What Makes Sovereign Lanzarote Holidays So Special

Named after the Genoese navigator Lancelotto Malocello in the 14th century, Lanzarote is part of the Spanish-owned Canary Islands. Situated in the Atlantic Ocean off the coast of Africa, the islands have an intriguing history. From ancient times, the mysterious landscape has lured seafarers from Phoenicia, Greece and Rome. Philosophers and writers also fell under their spell and were inspired to write of their unique beauty. Some believe the Canaries to be the location of the ‘blissful orchard’ that Pluto, Plutarch and Herodotus once described as the ‘Garden of Hesperides’.

 Today, the archipelago continues to charm its visitors. Blue skies, sandy beaches, secluded coves and sunshine all year round make Lanzarote one of Europe’s favourite holiday destinations. At just 60km long, it’s an easy commute between the beautiful beaches in the south of the island and the variety of fishing villages and excellent seafood restaurants in the north. While there are numerous sheltered and isolated beaches to be discovered, Playa Papagayo is considered to be one of the most beautiful on the island. With a variety of spectacular diving sites and water sports, the area is a haven for sun worshippers as well as the more energetically inclined.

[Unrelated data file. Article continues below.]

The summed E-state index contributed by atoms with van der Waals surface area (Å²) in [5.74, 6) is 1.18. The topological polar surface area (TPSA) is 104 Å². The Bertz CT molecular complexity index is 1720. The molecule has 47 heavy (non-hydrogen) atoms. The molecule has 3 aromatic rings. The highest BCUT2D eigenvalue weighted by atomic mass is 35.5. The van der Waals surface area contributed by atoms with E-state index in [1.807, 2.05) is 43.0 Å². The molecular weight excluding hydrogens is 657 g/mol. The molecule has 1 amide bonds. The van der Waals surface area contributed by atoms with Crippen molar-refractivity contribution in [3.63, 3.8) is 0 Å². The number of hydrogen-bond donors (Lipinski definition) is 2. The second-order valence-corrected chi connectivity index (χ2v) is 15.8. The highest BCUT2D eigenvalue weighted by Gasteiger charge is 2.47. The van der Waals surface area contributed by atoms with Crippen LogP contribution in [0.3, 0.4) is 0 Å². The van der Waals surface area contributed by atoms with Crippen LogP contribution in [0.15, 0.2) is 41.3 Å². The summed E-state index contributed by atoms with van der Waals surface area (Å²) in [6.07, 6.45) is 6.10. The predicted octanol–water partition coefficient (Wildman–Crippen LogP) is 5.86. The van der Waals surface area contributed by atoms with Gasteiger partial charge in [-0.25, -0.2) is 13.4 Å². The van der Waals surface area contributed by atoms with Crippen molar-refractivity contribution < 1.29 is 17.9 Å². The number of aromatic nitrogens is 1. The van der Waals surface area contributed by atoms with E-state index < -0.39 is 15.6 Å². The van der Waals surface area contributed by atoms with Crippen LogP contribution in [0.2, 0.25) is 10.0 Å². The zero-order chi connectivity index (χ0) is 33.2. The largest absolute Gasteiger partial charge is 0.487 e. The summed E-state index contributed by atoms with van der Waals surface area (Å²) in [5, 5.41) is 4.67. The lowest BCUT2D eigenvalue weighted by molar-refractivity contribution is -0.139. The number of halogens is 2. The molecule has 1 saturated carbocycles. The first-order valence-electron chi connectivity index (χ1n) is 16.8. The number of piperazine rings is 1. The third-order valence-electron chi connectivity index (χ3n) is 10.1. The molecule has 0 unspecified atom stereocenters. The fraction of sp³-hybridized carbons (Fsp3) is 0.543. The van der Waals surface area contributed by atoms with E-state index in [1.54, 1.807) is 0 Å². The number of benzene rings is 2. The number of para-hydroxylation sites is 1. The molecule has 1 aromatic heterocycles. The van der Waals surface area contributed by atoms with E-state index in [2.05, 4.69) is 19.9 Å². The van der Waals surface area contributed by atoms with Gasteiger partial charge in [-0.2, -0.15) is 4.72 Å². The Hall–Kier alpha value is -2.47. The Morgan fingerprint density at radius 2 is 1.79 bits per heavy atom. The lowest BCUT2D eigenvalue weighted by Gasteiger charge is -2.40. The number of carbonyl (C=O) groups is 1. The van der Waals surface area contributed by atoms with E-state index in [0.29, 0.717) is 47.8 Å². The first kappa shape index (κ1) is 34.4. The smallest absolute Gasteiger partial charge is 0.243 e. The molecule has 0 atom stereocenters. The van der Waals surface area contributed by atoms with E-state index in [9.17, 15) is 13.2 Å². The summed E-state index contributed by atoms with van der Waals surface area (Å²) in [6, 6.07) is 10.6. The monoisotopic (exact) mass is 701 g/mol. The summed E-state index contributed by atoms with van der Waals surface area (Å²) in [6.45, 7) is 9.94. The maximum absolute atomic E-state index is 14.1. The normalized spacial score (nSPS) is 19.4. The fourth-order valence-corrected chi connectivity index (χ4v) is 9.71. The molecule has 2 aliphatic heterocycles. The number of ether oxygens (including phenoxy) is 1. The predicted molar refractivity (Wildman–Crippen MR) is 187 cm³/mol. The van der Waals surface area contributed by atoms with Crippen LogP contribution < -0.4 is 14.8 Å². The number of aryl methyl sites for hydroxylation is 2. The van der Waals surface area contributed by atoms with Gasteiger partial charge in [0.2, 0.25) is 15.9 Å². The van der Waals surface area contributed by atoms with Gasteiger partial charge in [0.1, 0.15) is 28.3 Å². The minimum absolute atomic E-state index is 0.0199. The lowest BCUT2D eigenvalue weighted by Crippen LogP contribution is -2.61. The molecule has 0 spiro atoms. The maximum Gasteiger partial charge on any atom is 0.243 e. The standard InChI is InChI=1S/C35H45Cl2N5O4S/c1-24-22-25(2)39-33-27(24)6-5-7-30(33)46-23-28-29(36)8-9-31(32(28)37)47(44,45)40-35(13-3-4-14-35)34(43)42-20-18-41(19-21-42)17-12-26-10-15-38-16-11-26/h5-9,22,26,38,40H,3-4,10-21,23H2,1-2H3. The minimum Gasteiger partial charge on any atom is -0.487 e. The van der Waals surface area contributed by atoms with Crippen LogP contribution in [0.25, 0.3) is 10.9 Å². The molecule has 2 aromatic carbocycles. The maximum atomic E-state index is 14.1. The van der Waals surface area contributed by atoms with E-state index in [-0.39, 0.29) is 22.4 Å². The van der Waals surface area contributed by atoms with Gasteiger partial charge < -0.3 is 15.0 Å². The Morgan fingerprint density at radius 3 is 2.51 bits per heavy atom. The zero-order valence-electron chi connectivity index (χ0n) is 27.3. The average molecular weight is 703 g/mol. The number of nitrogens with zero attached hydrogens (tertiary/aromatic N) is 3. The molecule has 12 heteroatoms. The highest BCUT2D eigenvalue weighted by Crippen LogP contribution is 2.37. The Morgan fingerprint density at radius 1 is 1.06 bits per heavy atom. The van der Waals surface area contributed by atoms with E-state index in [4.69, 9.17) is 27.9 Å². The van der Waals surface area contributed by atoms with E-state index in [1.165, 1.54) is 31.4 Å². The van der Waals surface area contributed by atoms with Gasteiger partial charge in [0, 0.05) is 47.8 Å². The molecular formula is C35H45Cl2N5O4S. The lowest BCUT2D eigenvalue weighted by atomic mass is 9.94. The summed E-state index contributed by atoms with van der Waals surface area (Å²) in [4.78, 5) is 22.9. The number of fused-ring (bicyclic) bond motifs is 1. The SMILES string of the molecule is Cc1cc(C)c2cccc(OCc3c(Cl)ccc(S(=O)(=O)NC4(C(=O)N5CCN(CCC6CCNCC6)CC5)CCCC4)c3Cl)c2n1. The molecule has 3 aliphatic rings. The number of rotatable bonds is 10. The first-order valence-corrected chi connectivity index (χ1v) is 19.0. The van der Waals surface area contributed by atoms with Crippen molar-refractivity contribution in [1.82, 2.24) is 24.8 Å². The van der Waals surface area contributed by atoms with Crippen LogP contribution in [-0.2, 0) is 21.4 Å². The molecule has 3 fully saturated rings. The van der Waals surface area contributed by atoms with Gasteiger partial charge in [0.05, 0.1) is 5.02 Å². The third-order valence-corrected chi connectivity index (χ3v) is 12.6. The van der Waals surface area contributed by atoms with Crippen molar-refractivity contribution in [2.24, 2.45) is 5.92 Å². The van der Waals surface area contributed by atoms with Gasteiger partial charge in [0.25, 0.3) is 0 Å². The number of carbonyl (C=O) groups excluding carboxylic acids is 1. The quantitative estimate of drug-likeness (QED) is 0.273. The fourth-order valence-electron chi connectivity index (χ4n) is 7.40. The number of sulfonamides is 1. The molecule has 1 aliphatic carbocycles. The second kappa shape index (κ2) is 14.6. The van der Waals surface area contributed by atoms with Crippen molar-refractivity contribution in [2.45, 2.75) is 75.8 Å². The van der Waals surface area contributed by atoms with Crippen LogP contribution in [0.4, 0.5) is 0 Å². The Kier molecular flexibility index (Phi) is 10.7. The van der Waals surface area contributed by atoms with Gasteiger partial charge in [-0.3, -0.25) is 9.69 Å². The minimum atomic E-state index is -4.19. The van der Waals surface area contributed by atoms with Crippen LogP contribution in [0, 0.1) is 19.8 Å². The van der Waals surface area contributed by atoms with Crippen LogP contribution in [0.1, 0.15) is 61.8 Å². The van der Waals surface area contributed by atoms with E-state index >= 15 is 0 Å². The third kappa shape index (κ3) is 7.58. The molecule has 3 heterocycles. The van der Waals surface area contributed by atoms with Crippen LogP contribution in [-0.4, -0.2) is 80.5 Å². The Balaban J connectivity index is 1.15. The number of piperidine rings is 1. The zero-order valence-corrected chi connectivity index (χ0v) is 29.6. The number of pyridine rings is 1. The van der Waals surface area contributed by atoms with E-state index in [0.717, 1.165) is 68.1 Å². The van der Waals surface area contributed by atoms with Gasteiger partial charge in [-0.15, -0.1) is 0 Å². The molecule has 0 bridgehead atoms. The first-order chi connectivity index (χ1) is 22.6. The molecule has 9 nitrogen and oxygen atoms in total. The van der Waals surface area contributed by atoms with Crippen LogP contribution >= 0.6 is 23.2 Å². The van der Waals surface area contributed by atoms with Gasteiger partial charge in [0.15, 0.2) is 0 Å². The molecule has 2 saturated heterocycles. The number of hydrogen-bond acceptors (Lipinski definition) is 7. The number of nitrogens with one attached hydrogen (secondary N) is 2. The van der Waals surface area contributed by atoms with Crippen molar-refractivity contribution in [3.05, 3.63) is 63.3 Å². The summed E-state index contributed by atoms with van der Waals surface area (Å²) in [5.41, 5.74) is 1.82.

The little town of Yaiza, acclaimed as the prettiest in Spain, was once threatened by extinction. Ironically, the streams of lava that could have swept it away now ensure the village’s economic growth with an annual stream of visitors. Its charming and historic white-washed buildings and squares reveal the authentic and traditional face of Lanzarote. Apart from the local church, which served the first Catholic diocese on the Canary Islands established by a Papal Bull in 1404, the principal attraction of the village is its tranquil atmosphere.

Just north of the village is Timanfaya National Park. It’s made entirely of volcanic ash and a visit to this area has been likened to a journey to the moon. The Montanas del Fuego (Fire Mountains) were created in the early eighteenth century when about one hundred volcanoes erupted, changing the face of the island forever. Temperatures just a short distance underneath the surface can reach a staggering 600°C. Local restaurateurs make use of the situation by using geothermal heat for cooking. The island’s resemblance to the lunar surface has earned Lanzarote the UNESCO title of Biosphere Reserve in 1993. This designation gives the site protected status. Those interested in visiting the island to explore its many attractions can take advantage of packages such as Sovereign Lanzarote holidays.

In keeping with the unique environment, local architect and artist César Manrique used the natural formation of volcanic bubbles to create the five main rooms of his house. It was built in 1968 and visitors can view the house and art gallery which is home to works by Manrique as well as Pablo Picasso and the surrealist Joan Miro.